3: Gotta keep “Tuel” out of the shed.

It’s imperative that Jeff Tuel stay healthy this year. The support and general fan excitement for Halliday is warranted due to the incredible performances he put together in his first 2 games. But let’s not forget Connor had the incredible luxury of being a complete unknown and having the defenses he faced preparing for another quarterback as well. I believe that had a direct impact on those performances and I don’t think he could throw up the type of total offense numbers Tuel is capable of if the defense was prepared for him, at least not yet. Jeff is still the unquestioned leader of the team and he has proven his playmaking abilities. Now if he could just stay on the field to use them. Slide Jeff, slide!

2: Breske must conquer the numbers 25, 12, 400 & 43.

I mean the defense of course. New D-coordinator Mike Breske has his hands full trying to piece together a defense that finished 100th in the nation in total sacks (17) and 97th in interceptions (8) in 2011. Overall the defense was 81st, giving up 409 yards per game and 49 touchdowns. The talent hasn’t changed much (except the fallout at LB) so the prerequisite thought is that there won’t be big changes in those number this year. Overall with the offenses of the Pac-12 we simply can’t expect a miracle at this point in time. However, if the Cougs want to go Bowlin’ their aspirations need to exceed expectations and bring the sacks and turnovers up, and the yards per game and total touchdowns down. More than 25 sacks and 12 interceptions. Less than 400 yards allowed per game and 43 tds by the opposition. Improve just that much in those areas defensively and the Cougs will win enough games to make the post season.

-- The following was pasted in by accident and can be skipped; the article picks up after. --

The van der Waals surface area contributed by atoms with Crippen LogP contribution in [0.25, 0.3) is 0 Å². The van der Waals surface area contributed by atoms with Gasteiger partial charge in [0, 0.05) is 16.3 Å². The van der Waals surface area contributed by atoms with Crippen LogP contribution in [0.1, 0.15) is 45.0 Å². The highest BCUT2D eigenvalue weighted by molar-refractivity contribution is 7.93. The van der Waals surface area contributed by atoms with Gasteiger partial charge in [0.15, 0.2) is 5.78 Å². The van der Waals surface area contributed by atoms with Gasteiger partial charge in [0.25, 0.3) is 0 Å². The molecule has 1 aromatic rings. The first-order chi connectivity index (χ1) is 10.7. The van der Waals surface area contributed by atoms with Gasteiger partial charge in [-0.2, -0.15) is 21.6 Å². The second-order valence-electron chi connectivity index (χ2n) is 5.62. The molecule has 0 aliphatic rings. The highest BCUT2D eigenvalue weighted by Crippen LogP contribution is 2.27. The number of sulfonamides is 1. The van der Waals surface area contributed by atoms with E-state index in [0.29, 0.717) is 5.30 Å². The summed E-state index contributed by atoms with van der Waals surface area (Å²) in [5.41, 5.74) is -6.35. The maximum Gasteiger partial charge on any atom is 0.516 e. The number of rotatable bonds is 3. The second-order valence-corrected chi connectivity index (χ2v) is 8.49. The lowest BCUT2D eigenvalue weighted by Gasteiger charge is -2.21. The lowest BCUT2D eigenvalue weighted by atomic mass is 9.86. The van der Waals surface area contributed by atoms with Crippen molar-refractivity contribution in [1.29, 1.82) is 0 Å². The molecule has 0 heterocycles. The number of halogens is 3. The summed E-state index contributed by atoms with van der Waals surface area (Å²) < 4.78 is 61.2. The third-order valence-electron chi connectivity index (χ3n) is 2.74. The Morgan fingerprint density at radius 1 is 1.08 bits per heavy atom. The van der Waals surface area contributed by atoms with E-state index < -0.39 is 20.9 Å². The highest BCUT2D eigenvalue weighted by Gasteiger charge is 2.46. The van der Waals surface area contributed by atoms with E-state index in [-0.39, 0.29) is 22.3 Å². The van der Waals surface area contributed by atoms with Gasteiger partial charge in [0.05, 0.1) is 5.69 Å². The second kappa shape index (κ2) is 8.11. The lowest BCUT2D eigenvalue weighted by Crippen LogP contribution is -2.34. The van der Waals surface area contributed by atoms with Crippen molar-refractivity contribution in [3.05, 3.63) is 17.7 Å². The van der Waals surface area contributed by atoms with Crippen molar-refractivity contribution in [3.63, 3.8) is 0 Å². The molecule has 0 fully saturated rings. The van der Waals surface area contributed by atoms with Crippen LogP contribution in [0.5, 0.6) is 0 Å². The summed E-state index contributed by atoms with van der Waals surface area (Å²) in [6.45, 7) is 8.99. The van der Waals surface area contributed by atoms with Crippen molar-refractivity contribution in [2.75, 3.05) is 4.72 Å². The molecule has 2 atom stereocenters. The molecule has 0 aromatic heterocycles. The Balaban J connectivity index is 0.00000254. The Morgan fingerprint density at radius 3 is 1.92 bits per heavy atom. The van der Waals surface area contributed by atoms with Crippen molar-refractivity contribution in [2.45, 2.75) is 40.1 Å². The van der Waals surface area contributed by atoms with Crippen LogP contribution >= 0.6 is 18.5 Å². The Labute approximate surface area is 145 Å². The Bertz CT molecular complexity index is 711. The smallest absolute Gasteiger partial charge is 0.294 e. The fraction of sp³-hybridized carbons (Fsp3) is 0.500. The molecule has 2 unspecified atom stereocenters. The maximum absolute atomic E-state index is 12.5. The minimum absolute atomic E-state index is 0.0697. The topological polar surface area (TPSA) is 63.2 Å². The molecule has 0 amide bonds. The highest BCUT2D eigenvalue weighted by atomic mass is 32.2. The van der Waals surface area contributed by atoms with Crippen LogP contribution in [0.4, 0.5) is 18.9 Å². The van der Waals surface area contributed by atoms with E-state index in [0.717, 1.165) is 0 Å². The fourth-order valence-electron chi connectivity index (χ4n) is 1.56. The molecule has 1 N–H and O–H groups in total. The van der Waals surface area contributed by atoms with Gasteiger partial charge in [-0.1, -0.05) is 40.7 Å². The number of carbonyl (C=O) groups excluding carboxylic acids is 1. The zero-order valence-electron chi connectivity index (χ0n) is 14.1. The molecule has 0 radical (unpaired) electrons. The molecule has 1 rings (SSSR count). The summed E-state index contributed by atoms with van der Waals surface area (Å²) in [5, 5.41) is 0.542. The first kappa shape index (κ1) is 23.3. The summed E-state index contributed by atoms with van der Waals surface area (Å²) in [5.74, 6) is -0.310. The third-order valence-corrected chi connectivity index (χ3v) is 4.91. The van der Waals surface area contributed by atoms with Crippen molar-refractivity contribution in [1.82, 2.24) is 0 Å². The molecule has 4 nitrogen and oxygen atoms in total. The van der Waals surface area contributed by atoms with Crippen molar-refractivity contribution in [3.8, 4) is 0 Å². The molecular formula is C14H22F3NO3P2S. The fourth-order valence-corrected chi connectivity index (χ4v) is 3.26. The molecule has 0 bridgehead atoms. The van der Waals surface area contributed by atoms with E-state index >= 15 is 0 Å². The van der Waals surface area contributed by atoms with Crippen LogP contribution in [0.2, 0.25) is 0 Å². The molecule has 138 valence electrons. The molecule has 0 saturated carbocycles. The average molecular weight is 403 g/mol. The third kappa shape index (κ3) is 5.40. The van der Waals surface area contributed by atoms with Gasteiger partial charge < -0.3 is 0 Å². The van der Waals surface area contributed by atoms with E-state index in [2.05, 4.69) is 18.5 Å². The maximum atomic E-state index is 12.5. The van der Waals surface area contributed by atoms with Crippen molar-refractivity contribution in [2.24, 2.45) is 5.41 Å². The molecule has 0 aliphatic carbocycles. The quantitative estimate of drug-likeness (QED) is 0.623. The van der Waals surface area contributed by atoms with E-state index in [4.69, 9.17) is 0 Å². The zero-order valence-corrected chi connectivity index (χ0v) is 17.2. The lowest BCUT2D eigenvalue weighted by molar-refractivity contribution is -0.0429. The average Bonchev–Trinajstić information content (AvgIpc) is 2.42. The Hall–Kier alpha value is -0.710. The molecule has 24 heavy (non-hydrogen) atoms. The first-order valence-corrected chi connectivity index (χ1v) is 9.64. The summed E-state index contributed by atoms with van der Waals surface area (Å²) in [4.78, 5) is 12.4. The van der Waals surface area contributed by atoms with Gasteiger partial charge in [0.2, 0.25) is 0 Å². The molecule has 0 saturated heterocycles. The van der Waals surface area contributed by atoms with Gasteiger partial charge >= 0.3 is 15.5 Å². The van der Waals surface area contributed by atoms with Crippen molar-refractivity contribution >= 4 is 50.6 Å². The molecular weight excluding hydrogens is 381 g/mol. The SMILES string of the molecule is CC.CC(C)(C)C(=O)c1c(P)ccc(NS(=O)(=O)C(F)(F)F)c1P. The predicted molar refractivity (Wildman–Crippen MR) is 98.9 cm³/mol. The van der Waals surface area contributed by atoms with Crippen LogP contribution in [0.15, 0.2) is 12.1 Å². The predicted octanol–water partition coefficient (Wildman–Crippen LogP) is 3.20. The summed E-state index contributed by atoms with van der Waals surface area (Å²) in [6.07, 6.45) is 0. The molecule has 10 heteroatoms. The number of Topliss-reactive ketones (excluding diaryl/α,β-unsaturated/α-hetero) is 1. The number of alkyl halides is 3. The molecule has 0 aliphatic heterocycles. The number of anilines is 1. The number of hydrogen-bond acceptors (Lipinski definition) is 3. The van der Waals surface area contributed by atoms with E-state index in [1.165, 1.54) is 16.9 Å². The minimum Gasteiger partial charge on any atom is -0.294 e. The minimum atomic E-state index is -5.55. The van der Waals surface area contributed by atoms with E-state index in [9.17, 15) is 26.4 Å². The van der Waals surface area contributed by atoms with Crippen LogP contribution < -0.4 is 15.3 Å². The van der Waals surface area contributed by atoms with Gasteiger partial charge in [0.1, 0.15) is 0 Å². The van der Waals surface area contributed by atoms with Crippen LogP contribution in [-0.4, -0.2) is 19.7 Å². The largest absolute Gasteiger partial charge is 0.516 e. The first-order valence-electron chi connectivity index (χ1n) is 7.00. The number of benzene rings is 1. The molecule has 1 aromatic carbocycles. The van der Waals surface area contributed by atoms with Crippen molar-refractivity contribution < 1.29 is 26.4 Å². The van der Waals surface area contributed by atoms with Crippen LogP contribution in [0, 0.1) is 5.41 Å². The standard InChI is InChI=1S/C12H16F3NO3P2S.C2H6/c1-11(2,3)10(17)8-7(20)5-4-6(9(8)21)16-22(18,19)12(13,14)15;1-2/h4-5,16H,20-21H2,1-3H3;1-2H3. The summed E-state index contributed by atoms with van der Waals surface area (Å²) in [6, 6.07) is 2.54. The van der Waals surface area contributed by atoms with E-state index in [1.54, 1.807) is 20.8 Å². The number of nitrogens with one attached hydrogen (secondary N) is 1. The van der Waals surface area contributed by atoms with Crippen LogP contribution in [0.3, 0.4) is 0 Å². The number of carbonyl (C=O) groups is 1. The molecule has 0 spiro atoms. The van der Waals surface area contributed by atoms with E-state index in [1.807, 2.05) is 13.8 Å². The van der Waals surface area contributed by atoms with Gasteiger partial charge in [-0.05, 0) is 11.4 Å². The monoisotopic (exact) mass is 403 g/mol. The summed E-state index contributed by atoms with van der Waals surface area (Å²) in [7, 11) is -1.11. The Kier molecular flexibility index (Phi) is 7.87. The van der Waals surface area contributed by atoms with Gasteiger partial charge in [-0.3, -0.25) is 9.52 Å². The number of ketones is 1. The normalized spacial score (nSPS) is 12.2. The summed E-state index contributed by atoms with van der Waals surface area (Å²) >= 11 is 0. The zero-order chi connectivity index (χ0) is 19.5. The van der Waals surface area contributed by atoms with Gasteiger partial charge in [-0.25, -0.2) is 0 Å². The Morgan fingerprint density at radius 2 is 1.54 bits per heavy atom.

1: A Leach running game to help score in the “redzone”.

We all know that Mike Leach will throw the ball an unsavory amount of times, but the Cougs need to be able to run the ball too. In fact all of the successful teams under Mike Leach were able to run the ball enough to at least threaten the defense from time to time during any given game. In 2009 (Leach’s last season at Tech), the Red Raiders only ran for just over 1,000 yards, but the running game still supplemented the passing game because it put up 24 touchdowns. That tied for 34th in the nation and is a big reason the Raiders found success.

Not many teams have the personnel to line up wide and small on their defensive goalline and play the run effectively. Likewise, not many teams can bring in an extra backer and play the masterfully designed routes that Leach throws at you. This is why Leach’s teams are so effective at scoring and where the Cougs must be able to tap the run game for a top 40 finish in tds this season. Carl Winston, Ricky Galvin, Marcus Mason and Leon Brooks have to provide 4 to 5 “big runs” of 8 or more yards per game and find the endzone often with all of the space they will be given. 24 is an average of 2 rushing touchdowns per game, which is something you never think about from a Leach offense. Do that and Tuel’s job gets a whole heckuva lot easier.